Before delivering this solution, I want to do some basic testing to ensure it will do what I tell the user it will do. I do another search for some examples using “json api” this gives me example outputs from JSON REST services. The first result happens to be from jsonapi.org. Pasting that example into my textarea works as expected. I try a few more of the various complexities and everything seems to be working as expected until I come across an API for NY Times bestsellers. Their API requires a key, which I don’t have, but they provide example outputs and that is all I need right now. Using the example here, nothing happens when I paste it into the textarea and click the Generate Report button.
Time to do some quick troubleshooting. I open the browser’s developer debugger console and quickly see that JSON.parse is throwing an error. That’s a pretty easy fix, I can just wrap the code in a try/catch statement. Then to give the user some feedback, I’ll alert the user to the error. The error is somewhat helpful as it will tell you where the format error is. Might be less useful for larger unformatted JSON blobs, but this will work for now.
Now my function looks like this:
So far so good, but one of our original priority requirements was filtering. Let’s add that now. First, we’ll add an input text field and button.
Again, we’ll have to dive into the code to figure out the best place to apply a filter. There’s already a sort feature, so we will see if we can modify that. Looks like the code uses an anonymous function:
Most of that function does have to do with sorting, and I don’t see a good place to add in filtering. The last line does reference makeRows(), let’s take a look at that. Yes, this seems to be where the code is building the HTML for the table rows. We’ll be able to apply a filter in makeRows() while building each <tr>. By adding the filter and hide variables, our modified makeRows() function ends up looking like this:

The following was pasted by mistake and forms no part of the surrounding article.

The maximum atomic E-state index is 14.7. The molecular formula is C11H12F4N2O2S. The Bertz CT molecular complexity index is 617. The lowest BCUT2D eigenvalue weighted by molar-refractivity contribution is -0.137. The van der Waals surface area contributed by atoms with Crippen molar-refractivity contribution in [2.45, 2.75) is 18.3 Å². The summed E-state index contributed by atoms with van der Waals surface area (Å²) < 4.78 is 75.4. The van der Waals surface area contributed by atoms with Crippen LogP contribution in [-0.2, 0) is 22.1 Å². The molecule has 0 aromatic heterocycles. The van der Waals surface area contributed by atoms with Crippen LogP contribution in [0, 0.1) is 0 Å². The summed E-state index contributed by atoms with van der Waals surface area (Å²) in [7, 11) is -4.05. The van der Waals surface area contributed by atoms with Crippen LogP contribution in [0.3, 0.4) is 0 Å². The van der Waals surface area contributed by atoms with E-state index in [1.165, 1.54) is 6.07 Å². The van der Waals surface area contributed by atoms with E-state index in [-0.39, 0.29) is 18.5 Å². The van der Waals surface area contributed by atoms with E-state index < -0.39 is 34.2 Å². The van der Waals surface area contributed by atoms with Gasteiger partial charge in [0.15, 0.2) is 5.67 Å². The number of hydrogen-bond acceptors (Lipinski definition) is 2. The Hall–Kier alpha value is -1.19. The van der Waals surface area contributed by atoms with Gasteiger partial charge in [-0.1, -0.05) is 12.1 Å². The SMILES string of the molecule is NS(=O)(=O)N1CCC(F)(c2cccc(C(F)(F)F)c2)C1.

If you read through the code, you’ll notice I also applied a bonus feature of highlighting the text the user filtered on. Troubleshoot, adjust, test, repeat. Filtering and highlighting seem to be working as expected.
Now we can test using more relevant JSON blobs, such as a cyber threat report, example JSON blobs can be found here. While these JSON blobs are formatted nicely, it’s still a bit to get through the data. What we can now do is copy the JSON for the PoisionIvy report and paste it into our modified HTML5ReportFormat. Now we have a sortable list and quickly see the different types of objects included (malware, identity, campaign, attack-pattern, course-of-action, indicator, vulnerability, report, and relationship).
A quick scroll through this report also tells us this actor is taking advantage of 6 different CVEs, their actions cover the initial-compromise phase of the Mandiant-attack-lifecycle-model with a spear-phishing campaign, and the malware associated with this report is a remote access tool (RAT).